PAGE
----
The impact of consumerization of technology
Do you bring your own device to work, such as a tablet or smart phone? If so, does your employer allow you to use it for work or personal activities?
It used to be that technology was confined to either the work or home environment. Now, devices are portable, affordable, and flexible enough that they go everywhere with us, including the office. Moreover, users are actually using their personal devices to perform work activities. The “consumerization of IT” is defined as the use of technologies that can easily be provisioned by non-technologists. This trend represents a fundamental shift between employers and employees.
But, what’s the impact? Gartner found 40% used personally owned smartphones, tablets, laptops or desktops as a primary or supplemental business device and 45% of workers not required to use a personal device for work were doing so without their employer’s knowledge. Most users do not require traditional IT resources to connect, collaborate, share, or consume content. Employees demand to use their personally preferred mobile devices, personal computers, applications, social media, and cloud services wherever they go or in whatever they do. Technology has made employee empowerment easier, but not all organizations are embracing it. In fact, some organizations attempt to control it with strict policies or specific hardware and software requirements or company issued devices.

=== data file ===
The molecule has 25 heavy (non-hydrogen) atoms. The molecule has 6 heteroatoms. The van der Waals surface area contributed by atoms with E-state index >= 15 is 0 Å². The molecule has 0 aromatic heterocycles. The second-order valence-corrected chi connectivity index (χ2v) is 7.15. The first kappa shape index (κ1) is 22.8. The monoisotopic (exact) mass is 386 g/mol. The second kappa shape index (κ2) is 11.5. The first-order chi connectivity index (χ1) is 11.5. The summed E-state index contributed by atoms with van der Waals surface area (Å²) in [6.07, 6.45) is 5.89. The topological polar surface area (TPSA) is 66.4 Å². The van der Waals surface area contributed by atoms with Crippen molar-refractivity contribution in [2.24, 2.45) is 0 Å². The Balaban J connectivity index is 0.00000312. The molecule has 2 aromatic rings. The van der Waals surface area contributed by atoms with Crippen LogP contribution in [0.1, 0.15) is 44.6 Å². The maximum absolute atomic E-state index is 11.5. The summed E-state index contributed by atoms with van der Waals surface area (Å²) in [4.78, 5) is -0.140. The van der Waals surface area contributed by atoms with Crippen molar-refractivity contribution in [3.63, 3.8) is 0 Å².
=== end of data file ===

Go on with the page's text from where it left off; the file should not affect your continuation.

Is there a happy medium? Employers are concerned about everything affecting their brand – this incudes security, software viruses, viral content, breaches, etc. Employees believe they can and should be able to use their own devices to be more productive and stay in touch with the outside world. Both sides should work together to find common ground. CIOs must forge new, collaborative relationships with users, give them freedom to make IT decisions, and teach them how to assume responsibility for those decisions.
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